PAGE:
Moloka'i Summary & Study Guide

Alan Brennert
This Study Guide consists of approximately 44 pages of chapter summaries, quotes, character analysis, themes, and more - everything you need to sharpen your knowledge of Moloka'i.
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Moloka'i Summary & Study Guide Description

Moloka'i Summary & Study Guide includes comprehensive information and analysis to help you understand the book. This study guide contains the following sections:

This detailed literature summary also contains Topics for Discussion and a Free Quiz on Moloka'i by Alan Brennert.

The novel Moloka'i tells a story full of tragedy and hope that spans seventy-nine years of history. Most of the novel takes place in the Kalaupapa Peninsula of the island of Moloka'i, a place infamous for being the location of a settlement where people with leprosy were detained. The story focuses on the life of Rachel Kalama and covers the course of her life.

Rachel's story begins in 1891. She has a happy childhood, surrounded by loving family. Rachel's favorite uncle is arrested by a health inspector, called "bounty hunters" by many Hawaiians, and soon thereafter Rachel too develops leprosy symptoms. When her symptoms are discovered at school, she is sent to Kahili Receiving Station for several months, and then Rachel is sent to the leprosy settlement at Kalaupapa on the island of Moloka'i.

Adjustment to the life at the settlement is difficult at first, and the local religious authorities believe it is their duty to oversee her moral upbringing. They force Rachel to live in a school for girls called Bishop Home. Despite being required to live at Bishop Home, Rachel forms a bond with Haleola. Haleola functions as a kahuna, a faith healer, and she becomes a maternal figure to Rachel.

Rachel's leprosy shows few outward signs during much of her life, and she develops into a beautiful and athletic teen. Despite being a resident of the settlement, Rachel faces many of the same challenges as any other teen or young adult, but she overcomes them and finds her place in the adult world. Through it all, Rachel maintains the dream that her leprosy will one day be cured, and she follows all the advice of the medical personnel and even volunteers for all of their experimental treatments. Rachel meets a young man who displays the same rancor and rebellion she did when first sent to the colony. After saving him from drowning, she begins a conversation and a friendship. Eventually she marries Kenji.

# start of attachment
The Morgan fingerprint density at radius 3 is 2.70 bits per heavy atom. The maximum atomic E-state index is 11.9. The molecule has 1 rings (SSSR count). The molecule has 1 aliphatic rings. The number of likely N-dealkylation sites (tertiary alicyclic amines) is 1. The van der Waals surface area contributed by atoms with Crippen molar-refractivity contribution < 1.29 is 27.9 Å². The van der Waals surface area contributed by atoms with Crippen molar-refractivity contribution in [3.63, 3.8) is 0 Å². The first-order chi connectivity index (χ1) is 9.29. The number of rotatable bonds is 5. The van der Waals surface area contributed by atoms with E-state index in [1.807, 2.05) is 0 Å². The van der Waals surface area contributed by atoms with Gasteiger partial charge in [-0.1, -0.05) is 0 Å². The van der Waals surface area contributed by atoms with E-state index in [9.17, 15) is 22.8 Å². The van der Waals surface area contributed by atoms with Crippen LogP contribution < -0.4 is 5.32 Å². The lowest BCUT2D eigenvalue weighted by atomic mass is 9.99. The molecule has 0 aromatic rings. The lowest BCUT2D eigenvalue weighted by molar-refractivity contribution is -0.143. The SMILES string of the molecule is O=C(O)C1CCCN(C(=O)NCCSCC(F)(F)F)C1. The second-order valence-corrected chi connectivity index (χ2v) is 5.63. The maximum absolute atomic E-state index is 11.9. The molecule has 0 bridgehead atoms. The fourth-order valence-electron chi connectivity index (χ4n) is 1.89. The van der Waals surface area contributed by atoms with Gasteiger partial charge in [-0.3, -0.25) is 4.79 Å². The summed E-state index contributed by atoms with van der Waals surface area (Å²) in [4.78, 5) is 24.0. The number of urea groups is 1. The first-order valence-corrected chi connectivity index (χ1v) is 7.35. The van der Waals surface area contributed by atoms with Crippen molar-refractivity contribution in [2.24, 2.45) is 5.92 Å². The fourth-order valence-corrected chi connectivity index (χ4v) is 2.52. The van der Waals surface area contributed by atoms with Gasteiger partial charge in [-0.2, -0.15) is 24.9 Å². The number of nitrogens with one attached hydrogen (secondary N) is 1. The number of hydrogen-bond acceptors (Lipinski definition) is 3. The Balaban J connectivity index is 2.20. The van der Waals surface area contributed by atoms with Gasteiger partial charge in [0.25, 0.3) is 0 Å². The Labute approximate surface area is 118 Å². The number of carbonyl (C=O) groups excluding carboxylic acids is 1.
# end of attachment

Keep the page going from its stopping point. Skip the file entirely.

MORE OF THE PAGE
Early in their marriage they have a daughter. The pregnancy is unintentional, and even though the baby is born healthy, her arrival adds another element of tragedy to Rachel and Kenji's lives. It is government policy to take away all babies born to leprous parents.

Rachel and Kenji grow into middle age and have a loving and happy marriage despite their medical conditions. Kenji is killed while trying to help another settlement resident, and Rachel loses the will to live. Her leprosy worsens over the course of many months, and she spends all of her time in a hospital room. Rachel does not expect to live much longer when doctors say they would like to try a new drug. Within three months Rachel has recovered, and soon thereafter she is granted release.

For the first time since she was seven years old Rachel can see the outside world. She does not see anything she recognizes, but she is delighted to experience all she can. Rachel reunites with her sister and discovers that they did not intentionally abandon her. They suffered a tragedy of their own and mistakenly believed Rachel was dead all these years. Rachel also manages to meet the woman the baby she had to surrender has become. In her last twenty years of life, Rachel traveled extensively throughout the world. Her funeral takes place in 1970 in Kalaupapa.

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This section contains 558 words
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